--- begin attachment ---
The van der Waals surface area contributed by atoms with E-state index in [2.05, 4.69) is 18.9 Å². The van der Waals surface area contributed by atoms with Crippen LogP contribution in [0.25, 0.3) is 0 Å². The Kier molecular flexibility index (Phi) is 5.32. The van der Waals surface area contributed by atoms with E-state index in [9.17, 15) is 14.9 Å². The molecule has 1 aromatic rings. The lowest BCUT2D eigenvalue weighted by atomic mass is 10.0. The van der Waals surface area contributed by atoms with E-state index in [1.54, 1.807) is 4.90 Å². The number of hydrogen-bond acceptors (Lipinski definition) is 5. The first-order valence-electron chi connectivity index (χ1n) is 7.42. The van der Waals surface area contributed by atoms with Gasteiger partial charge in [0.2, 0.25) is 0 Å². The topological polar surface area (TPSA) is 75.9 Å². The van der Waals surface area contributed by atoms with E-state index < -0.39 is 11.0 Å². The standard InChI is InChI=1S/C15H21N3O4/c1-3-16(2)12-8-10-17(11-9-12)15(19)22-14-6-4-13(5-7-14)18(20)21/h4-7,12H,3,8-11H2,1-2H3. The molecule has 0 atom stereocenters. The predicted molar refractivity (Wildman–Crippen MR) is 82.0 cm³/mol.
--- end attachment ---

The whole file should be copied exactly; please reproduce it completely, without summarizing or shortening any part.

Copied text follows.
The van der Waals surface area contributed by atoms with E-state index in [2.05, 4.69) is 18.9 Å². The van der Waals surface area contributed by atoms with Crippen LogP contribution in [0.25, 0.3) is 0 Å². The Kier molecular flexibility index (Phi) is 5.32. The van der Waals surface area contributed by atoms with E-state index in [9.17, 15) is 14.9 Å². The molecule has 1 aromatic rings. The lowest BCUT2D eigenvalue weighted by atomic mass is 10.0. The van der Waals surface area contributed by atoms with E-state index in [1.54, 1.807) is 4.90 Å². The number of hydrogen-bond acceptors (Lipinski definition) is 5. The first-order valence-electron chi connectivity index (χ1n) is 7.42. The van der Waals surface area contributed by atoms with Gasteiger partial charge in [0.2, 0.25) is 0 Å². The topological polar surface area (TPSA) is 75.9 Å². The van der Waals surface area contributed by atoms with E-state index < -0.39 is 11.0 Å². The standard InChI is InChI=1S/C15H21N3O4/c1-3-16(2)12-8-10-17(11-9-12)15(19)22-14-6-4-13(5-7-14)18(20)21/h4-7,12H,3,8-11H2,1-2H3. The molecule has 0 atom stereocenters. The predicted molar refractivity (Wildman–Crippen MR) is 82.0 cm³/mol.